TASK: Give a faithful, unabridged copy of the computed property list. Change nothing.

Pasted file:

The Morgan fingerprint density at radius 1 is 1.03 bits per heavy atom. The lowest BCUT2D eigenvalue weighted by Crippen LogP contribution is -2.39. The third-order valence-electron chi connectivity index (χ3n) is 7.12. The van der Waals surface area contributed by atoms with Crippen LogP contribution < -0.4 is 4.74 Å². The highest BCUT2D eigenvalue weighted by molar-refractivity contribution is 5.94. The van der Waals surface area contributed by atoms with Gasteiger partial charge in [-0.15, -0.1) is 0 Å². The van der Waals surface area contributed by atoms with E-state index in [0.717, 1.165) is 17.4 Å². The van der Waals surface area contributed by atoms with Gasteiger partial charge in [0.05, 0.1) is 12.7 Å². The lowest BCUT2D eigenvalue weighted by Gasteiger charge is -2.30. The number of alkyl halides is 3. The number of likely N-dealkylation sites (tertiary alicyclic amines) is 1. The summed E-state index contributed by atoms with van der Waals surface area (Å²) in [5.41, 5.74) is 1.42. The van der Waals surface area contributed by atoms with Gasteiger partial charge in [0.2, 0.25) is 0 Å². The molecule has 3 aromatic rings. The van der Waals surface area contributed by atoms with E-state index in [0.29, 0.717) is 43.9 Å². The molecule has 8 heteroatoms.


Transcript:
The Morgan fingerprint density at radius 1 is 1.03 bits per heavy atom. The lowest BCUT2D eigenvalue weighted by Crippen LogP contribution is -2.39. The third-order valence-electron chi connectivity index (χ3n) is 7.12. The van der Waals surface area contributed by atoms with Crippen LogP contribution < -0.4 is 4.74 Å². The highest BCUT2D eigenvalue weighted by molar-refractivity contribution is 5.94. The van der Waals surface area contributed by atoms with Gasteiger partial charge in [-0.15, -0.1) is 0 Å². The van der Waals surface area contributed by atoms with E-state index in [0.717, 1.165) is 17.4 Å². The van der Waals surface area contributed by atoms with Gasteiger partial charge in [0.05, 0.1) is 12.7 Å². The lowest BCUT2D eigenvalue weighted by Gasteiger charge is -2.30. The number of alkyl halides is 3. The number of likely N-dealkylation sites (tertiary alicyclic amines) is 1. The summed E-state index contributed by atoms with van der Waals surface area (Å²) in [5.41, 5.74) is 1.42. The van der Waals surface area contributed by atoms with Gasteiger partial charge in [0.2, 0.25) is 0 Å². The molecule has 3 aromatic rings. The van der Waals surface area contributed by atoms with E-state index in [0.29, 0.717) is 43.9 Å². The molecule has 8 heteroatoms.